In June 2023, a new final rule was issued by the U.S. Department of Health and Human Services (HHS) Office of Inspector General (OIG) entitled: Grants, Contracts, and Other Agreements: Fraud and Abuse; Information Blocking; OIG’s Civil Money Penalty Rules. The effective date of this new rule is September 1, 2023, with no look-back period. In other words, the rules are in effect now, so there is urgency in the preparation, operation, and administration of compliance for the areas impacted within actors that are subject to the rules.
This final rule from one of the most powerful enforcement arms of the federal government is important for several reasons, but primarily because it establishes an infrastructure for enforcing portions of the 21st Cures Act that has previously not been enforced. And the penalties it proscribes are potentially in the seven to eight figure range ($1 million per violation), which adds an entirely new element of risk to organizations that may fall under its purview.
This final rule amends the civil monetary penalty (CMP) OIG regulations to incorporate new CMP authority for information blocking; incorporate new authorities for CMPs, assessments, and exclusions related to HHS grants, contracts, other agreements; and increase the maximum penalties for certain CMP violations.
Section 4004 of the Cures Act added section 3022 to the Public Health Service Act ( which, among other provisions, provides OIG the authority to investigate claims of information blocking and authorizes the secretary to impose CMPs against a defined set of individuals and entities that OIG determines committed information blocking. Information blocking poses a threat to patient safety and undermines efforts by providers, payers, and others to make the health system more efficient and effective. Information blocking may also constitute an element of a fraud scheme, such as forcing unnecessary tests or conditioning information exchange on referrals.),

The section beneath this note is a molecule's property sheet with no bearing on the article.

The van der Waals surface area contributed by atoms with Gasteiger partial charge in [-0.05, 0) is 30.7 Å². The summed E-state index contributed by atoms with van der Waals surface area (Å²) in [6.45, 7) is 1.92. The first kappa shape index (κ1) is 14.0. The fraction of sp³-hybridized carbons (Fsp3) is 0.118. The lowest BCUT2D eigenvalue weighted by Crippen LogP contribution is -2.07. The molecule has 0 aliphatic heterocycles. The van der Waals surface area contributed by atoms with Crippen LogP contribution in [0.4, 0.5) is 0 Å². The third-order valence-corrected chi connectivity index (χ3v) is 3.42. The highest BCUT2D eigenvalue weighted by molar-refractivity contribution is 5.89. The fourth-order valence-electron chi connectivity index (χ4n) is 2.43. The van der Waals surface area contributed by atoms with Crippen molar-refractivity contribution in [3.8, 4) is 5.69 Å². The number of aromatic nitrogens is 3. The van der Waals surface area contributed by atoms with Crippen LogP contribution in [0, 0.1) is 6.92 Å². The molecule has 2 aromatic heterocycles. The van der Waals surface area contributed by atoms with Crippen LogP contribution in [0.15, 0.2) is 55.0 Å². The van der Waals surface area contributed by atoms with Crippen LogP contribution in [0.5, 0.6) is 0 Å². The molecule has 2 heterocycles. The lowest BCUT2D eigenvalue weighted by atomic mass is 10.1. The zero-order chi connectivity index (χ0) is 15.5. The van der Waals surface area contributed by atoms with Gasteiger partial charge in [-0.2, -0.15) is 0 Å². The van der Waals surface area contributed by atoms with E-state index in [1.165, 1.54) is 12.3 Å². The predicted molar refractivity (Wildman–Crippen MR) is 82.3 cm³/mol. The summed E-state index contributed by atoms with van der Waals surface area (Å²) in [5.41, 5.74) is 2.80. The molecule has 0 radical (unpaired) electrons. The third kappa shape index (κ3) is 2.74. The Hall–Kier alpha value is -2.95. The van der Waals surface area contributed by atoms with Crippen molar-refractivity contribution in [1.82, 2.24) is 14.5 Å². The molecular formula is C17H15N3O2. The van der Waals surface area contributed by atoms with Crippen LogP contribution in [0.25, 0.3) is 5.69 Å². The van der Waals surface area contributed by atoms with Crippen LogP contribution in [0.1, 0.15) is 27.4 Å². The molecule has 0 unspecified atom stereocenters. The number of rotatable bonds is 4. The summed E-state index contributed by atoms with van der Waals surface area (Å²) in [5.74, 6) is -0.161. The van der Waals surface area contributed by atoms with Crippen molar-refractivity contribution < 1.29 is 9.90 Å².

The Office of the National Coordinator for Health Information Technology (ONC) Final Rule implements certain Cures Act information blocking provisions, including defining terms and establishing reasonable and necessary activities that do not constitute information blocking or “exceptions” to the definition of information blocking. OIG and ONC have coordinated extensively on the ONC Final Rule and this final rule to align both sets of regulations.
Why and what is the OIG CMP final rule about?
ONC’s information blocking regulations atand the OIG CMP regulation at , subpart N, are designed to work in tandem. As a result, parties should read this OIG CMP final rule together with the ONC Final Rule. The ONC Final Rule defined “information blocking”—and specific terms related to information blocking—as well as implemented exceptions to the definition of information blocking. This final rule describes the parameters and procedures applicable to the CMP for information blocking. Using the definition from the Cures Act—which defines conduct that constitutes information blocking—is practice by an actor likely to interfere with the access, exchange, or use of electronic health information (EHI), except as required by law or specified in an information blocking exception.
A healthcare provider must provide a clear explanation for any limitations they impose on access to EHI and must make a good faith effort to provide access to as much EHI as possible. Healthcare providers are also required to make available any information blocking policies or procedures that they have in place, and provide patients with information on how to file a complaint if they believe their access to EHI has been improperly limited or blocked. This should be added into your Notice of Privacy Practices. It has not been answered at this point if and when an invoked information exception must or even should be notified to the requesting party.